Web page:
WHY WE SHOULD STILL CARE ABOUT LAHAINA

 Almost three months after the devastating fires in Lahaina, East Maui is about to be opened to the world again. 

On August 8th, strong winds pushed down a Hawaii Electric powerline, creating an enormous fire that pushed the fire down the hill and throughout the town. With a death toll of 115 and a still existing number of 66 missing, over 2,000 structures destroyed, the town of Lahaina and Hawaii itself was left in a state of ruin. 

Since then, the over 8,000 displaced people in East Maui have been struggling to rebuild. Living in hotels or other accommodations, many residents in the last week have been given the permission to return to their homes and see the damage. Toxic substances of arsenic and others in the ash have presented issues though for residents wanting to find belongings, and government officials have cautioned against sifting through the destruction. Nonprofit groups supporting residents as they return have provided masks, gloves, food and water to ensure their safety and health as they return to a place of great trauma. 

As most of East Maui remains still in recovery, indigenous Hawaiians have started running community hubs that aimed to create support for the Lahaina community. Goods like water, canned foods, and toilet paper are made available to those in need here, as well as services. Massage therapists, acupuncture, and spa treatments have been shared for free among fellow survivors, showing once more the resilience and love the Hawaiian community has. 

And yet, most Hawaiian residents still feel they are not ready for tourism to return to East Maui. In a town hall meeting September 25th, almost 95% of residents begged for more recovery time. 10,000 Hawaiian residents signed a petition delaying tourism’s return and what that may mean for many natives. “To the outside world, maybe two months seems like a long time, but you have to understand that so many of these people lost everything,” said Tamara Paltin, a council member representing West Maui to the Guardian. “And if you’re having to move every two weeks, if you don’t know where you’re going to live next month, you do not have the time to grieve and heal.” The impossibility of finding temporary housing has also made many locals reluctant to accept tourism’s re-entry. Lack of power and cell-service has made it extremely difficult for people to register with the federal agency, making it difficult for people to legally shelter in hotels. The Red Cross distributed letters in late September requesting families sheltering without registration to fix their status or leave their spot in the hotel, leaving many families struggling to maintain shelter. “How are we supposed to smile at tourists, let alone serve them, when so many of us still don’t have these basic things like housing?” said Trinette Furtado to the Guardian, a Lahaina local working with Maui Rapid Response.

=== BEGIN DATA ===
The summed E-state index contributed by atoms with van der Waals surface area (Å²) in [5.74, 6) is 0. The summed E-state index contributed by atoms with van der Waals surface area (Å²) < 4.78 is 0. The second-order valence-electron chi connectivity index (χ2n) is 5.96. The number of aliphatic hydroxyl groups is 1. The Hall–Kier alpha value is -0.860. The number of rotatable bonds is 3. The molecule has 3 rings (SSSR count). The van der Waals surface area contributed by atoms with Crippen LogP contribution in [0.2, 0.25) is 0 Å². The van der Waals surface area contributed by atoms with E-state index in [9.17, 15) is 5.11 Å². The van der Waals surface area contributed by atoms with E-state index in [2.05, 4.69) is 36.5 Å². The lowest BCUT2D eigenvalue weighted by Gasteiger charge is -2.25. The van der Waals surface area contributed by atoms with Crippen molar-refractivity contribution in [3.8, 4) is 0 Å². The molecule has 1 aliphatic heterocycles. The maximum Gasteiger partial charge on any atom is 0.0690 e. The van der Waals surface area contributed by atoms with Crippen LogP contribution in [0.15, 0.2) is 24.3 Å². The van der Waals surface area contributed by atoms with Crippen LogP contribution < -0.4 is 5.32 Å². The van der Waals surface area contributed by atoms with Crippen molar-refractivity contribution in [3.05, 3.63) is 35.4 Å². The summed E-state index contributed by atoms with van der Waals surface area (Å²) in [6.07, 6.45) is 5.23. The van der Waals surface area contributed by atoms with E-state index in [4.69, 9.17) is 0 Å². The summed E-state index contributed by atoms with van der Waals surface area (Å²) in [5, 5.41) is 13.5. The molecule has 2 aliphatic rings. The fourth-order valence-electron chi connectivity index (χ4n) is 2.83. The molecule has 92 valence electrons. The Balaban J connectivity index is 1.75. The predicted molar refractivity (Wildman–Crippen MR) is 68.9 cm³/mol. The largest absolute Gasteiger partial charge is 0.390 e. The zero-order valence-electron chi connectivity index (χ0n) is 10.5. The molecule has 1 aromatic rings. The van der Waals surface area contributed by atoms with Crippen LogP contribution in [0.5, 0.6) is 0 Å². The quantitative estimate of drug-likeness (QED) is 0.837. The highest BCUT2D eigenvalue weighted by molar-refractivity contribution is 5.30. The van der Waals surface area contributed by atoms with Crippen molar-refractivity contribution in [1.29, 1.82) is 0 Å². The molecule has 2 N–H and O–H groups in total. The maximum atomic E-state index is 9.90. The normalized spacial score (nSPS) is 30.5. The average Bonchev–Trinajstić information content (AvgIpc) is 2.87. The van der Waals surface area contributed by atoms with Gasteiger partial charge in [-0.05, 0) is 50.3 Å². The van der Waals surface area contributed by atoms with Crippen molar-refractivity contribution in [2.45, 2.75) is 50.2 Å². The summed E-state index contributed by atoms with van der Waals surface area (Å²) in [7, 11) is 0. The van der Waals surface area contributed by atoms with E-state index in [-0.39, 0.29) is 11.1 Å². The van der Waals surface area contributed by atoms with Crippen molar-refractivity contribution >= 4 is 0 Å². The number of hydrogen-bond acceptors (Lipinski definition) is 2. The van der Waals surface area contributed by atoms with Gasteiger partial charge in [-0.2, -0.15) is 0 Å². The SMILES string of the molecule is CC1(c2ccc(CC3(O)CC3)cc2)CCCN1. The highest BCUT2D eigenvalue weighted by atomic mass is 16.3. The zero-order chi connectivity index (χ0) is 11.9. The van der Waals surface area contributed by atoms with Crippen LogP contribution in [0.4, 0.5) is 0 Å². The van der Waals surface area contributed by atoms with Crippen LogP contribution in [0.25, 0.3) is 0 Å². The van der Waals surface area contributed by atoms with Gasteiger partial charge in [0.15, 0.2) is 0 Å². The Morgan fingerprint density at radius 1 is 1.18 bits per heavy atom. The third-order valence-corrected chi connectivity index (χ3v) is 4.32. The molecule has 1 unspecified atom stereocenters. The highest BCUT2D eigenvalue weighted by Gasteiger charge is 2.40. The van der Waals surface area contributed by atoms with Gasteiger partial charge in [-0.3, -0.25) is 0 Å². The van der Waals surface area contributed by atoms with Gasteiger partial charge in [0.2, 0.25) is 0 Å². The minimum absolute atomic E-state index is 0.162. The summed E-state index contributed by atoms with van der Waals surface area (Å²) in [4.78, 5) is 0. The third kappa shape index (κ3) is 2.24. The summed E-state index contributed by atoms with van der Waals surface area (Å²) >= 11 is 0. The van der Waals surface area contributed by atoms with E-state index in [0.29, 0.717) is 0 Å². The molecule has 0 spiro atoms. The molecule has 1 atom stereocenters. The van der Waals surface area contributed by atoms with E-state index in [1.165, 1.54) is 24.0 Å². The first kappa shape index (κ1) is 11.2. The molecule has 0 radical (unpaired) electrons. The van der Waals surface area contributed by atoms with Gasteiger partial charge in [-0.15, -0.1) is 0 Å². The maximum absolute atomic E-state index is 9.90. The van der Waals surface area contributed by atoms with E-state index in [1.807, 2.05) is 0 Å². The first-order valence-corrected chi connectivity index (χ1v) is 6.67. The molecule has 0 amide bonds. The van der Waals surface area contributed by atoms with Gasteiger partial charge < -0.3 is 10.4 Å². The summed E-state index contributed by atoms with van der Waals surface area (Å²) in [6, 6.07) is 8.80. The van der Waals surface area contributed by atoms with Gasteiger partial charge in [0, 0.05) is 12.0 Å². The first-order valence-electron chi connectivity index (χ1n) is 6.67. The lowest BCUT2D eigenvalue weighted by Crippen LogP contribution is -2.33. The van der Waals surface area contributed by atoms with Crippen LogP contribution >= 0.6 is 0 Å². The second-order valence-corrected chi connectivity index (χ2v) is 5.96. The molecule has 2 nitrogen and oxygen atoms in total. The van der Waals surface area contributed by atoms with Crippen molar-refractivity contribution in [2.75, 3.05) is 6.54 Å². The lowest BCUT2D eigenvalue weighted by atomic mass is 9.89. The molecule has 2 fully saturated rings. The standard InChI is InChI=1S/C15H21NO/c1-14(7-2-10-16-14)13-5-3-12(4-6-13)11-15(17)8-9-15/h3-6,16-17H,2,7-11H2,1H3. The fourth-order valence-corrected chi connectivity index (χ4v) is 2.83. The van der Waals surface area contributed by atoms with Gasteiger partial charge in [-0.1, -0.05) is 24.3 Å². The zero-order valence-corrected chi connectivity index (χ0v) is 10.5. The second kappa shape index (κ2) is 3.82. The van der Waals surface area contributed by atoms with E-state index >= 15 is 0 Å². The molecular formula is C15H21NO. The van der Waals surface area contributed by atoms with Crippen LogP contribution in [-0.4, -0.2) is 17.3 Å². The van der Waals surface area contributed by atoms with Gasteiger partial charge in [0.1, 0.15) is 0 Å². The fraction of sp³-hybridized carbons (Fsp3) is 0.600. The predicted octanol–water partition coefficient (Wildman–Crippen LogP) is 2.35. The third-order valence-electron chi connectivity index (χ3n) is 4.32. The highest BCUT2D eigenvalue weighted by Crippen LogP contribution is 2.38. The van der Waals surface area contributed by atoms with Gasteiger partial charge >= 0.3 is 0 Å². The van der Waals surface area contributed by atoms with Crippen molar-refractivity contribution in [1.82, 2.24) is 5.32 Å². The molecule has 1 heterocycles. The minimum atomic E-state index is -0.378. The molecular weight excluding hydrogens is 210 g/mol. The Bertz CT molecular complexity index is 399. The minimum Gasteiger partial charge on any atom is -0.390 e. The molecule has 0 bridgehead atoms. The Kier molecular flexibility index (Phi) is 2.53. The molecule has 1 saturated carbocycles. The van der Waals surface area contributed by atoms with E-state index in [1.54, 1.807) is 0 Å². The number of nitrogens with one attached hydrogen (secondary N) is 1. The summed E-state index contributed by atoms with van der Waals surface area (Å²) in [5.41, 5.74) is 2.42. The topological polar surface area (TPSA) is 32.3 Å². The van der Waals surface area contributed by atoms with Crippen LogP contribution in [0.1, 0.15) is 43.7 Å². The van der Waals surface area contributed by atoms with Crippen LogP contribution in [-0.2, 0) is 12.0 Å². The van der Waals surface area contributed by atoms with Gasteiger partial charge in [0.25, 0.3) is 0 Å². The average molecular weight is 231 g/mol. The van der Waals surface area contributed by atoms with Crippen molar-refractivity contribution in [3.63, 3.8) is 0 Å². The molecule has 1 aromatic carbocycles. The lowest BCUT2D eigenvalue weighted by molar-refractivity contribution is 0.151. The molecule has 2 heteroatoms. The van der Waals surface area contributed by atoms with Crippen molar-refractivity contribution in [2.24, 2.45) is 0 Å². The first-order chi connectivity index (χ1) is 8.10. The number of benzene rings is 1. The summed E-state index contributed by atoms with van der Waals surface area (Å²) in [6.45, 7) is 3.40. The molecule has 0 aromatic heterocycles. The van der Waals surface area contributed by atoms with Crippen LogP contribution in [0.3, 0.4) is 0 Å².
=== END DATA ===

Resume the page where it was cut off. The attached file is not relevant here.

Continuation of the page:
Tourism and Hawaii have always had a complicated history, exacerbated by the state’s struggles with colonialism. Since American colonial rule, Hawaiian culture and survival has come at the cost of sexualization, idolization, dehumanization and much more in touristic ventures. Hawaiian history, as exemplified by hula among other things, has been taken down and adapted to fit more palpable American audiences and tourists who wish a simplified and joyful experience. This history with tourism has not created a friendly relationship among native Hawaiians and those who come to visit the state. However, these feelings have not improved under the past several months.

Community-run hubs were soon discovered and overrun by Hawaiian tourists, frustrated by the treatment residents were getting for free. Several tourists harassed workers, asking them why they were being put second about people who lived here all the time, and demeaned workers. Many natives feel that this type of harassment would only continue once the doors are fully open to Maui, and would increase the amount of struggle refugees are currently experiencing. 

The Hawaiian government has since changed the date of October 8 from a complete reopening to a staged effort, the first stage starting on that date. Is this in reality better, or simply a reframing of what they were going to do anyway? 

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